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Cluster bomb crisis highlighted in University art show

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Published on 01 October 2021

Nat Quinn
Nat Quinn

A student’s artwork is proving a huge draw after highlighting the little-known crisis which threatens millions of civilians.

University of Sunderland Glass and Ceramics MA student, Nat Quinn was so moved by the plight of people living in Laos, that he based his Degree Show exhibit on their crisis.

Laos has the unfortunate title of being the most bombed country in history.

The US dropped 270 million cluster munitions on Laos during the Vietnam War between 1964 – 1973.

However, it is estimated that 80 million cluster bombs (UXO) did not detonate on impact, remaining a persistent threat to civilians to this day.

Nat, 38, who was born in Thailand but now lives in Newcastle, was driven to highlight the crisis in an exhibition piece which has been on show at Sunderland’s National Glass Centre.

The student’s work depicts the cluster bombs in the style of the French game Petanque – or boules – which they resemble.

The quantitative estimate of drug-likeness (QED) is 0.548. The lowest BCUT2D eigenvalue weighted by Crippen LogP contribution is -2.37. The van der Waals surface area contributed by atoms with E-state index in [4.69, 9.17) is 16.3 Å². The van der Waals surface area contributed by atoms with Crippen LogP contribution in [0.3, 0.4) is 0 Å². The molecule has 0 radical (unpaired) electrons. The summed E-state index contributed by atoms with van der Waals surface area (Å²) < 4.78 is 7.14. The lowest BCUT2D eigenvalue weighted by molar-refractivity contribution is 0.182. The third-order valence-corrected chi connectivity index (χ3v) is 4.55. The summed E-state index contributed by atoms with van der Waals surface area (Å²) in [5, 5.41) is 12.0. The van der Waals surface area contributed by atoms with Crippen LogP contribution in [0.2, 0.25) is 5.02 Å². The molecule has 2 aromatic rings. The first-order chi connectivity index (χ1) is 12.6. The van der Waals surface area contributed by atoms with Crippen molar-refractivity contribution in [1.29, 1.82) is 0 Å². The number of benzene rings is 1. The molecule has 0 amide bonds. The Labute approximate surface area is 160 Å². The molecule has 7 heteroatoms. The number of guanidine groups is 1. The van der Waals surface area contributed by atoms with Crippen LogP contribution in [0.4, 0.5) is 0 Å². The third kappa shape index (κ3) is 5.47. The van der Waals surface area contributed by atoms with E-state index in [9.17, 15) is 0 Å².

Nat said: “It’s a popular game in Laos and children can often mistake the bombs for boules.

“It’s very labour intensive to find and remove the cluster bombs and, although work is underway to try to do this, it remains a problem which very few know about.”

Nat will donate 20% of any sales of his work to the Mines Advisory Group (MAG) who are working to help resolve the crisis.

The student has now set up Spire Pottery based at the North East Business and Innovation Centre (BIC) in Sunderland where he runs ceramics’ workshops. He also teaches ceramics’ night-classes at Bede College in Sunderland.

Nat, who picked to do his MA  at the University due to the reputation of the glass and ceramics programme, said: “I plan to stay here in the area. I learned a lot during my course in Sunderland and I’m keen to do some work in the community.”

Professor Kevin Petrie, Head of the School of Art and Design at the University, said: “It’s wonderful to be able to view the students’ work in the ‘real world’ again. Despite the challenges over the last year these artists and designers have really stepped up and shown the key attributes of creatives - resilience, adaptability and problem solving – to create some really powerful work”.

Nat’s work will be on display at the national Glass Centre in Sunderland until Sunday.